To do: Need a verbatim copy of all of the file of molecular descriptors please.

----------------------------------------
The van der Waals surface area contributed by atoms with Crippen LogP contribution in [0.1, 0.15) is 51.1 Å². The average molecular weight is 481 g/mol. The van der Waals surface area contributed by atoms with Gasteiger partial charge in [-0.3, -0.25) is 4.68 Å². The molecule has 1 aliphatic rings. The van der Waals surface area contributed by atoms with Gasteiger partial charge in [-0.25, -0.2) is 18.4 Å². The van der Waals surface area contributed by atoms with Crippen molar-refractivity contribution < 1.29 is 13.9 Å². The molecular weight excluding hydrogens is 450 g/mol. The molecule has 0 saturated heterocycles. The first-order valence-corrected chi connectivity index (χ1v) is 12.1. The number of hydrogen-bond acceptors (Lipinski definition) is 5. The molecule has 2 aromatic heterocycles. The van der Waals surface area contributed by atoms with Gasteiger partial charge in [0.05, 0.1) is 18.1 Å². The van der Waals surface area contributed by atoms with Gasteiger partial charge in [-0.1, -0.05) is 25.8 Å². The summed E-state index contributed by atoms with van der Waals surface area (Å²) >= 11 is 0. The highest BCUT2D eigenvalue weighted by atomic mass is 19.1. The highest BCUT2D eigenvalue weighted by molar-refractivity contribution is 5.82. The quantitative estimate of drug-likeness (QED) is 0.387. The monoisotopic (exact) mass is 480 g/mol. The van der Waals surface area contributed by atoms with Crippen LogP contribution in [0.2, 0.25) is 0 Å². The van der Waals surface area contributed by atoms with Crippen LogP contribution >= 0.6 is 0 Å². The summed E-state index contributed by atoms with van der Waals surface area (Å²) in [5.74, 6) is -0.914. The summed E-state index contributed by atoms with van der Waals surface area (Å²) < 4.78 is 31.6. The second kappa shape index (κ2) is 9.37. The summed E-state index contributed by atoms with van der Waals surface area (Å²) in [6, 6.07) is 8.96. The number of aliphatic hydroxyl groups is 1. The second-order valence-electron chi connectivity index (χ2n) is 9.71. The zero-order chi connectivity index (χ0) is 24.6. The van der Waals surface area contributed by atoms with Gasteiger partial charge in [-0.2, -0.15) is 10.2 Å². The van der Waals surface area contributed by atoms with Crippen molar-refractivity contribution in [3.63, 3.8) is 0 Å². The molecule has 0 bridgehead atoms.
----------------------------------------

The van der Waals surface area contributed by atoms with Crippen LogP contribution in [0.1, 0.15) is 51.1 Å². The average molecular weight is 481 g/mol. The van der Waals surface area contributed by atoms with Gasteiger partial charge in [-0.3, -0.25) is 4.68 Å². The molecule has 1 aliphatic rings. The van der Waals surface area contributed by atoms with Gasteiger partial charge in [-0.25, -0.2) is 18.4 Å². The van der Waals surface area contributed by atoms with Crippen molar-refractivity contribution < 1.29 is 13.9 Å². The molecular weight excluding hydrogens is 450 g/mol. The molecule has 0 saturated heterocycles. The first-order valence-corrected chi connectivity index (χ1v) is 12.1. The number of hydrogen-bond acceptors (Lipinski definition) is 5. The molecule has 2 aromatic heterocycles. The van der Waals surface area contributed by atoms with Gasteiger partial charge in [0.05, 0.1) is 18.1 Å². The van der Waals surface area contributed by atoms with Gasteiger partial charge in [-0.1, -0.05) is 25.8 Å². The summed E-state index contributed by atoms with van der Waals surface area (Å²) >= 11 is 0. The highest BCUT2D eigenvalue weighted by atomic mass is 19.1. The highest BCUT2D eigenvalue weighted by molar-refractivity contribution is 5.82. The quantitative estimate of drug-likeness (QED) is 0.387. The monoisotopic (exact) mass is 480 g/mol. The van der Waals surface area contributed by atoms with Crippen LogP contribution in [0.2, 0.25) is 0 Å². The van der Waals surface area contributed by atoms with Crippen LogP contribution >= 0.6 is 0 Å². The summed E-state index contributed by atoms with van der Waals surface area (Å²) in [5.74, 6) is -0.914. The summed E-state index contributed by atoms with van der Waals surface area (Å²) < 4.78 is 31.6. The second kappa shape index (κ2) is 9.37. The summed E-state index contributed by atoms with van der Waals surface area (Å²) in [6, 6.07) is 8.96. The number of aliphatic hydroxyl groups is 1. The second-order valence-electron chi connectivity index (χ2n) is 9.71. The zero-order chi connectivity index (χ0) is 24.6. The van der Waals surface area contributed by atoms with Gasteiger partial charge in [-0.2, -0.15) is 10.2 Å². The van der Waals surface area contributed by atoms with Crippen molar-refractivity contribution in [3.63, 3.8) is 0 Å². The molecule has 0 bridgehead atoms.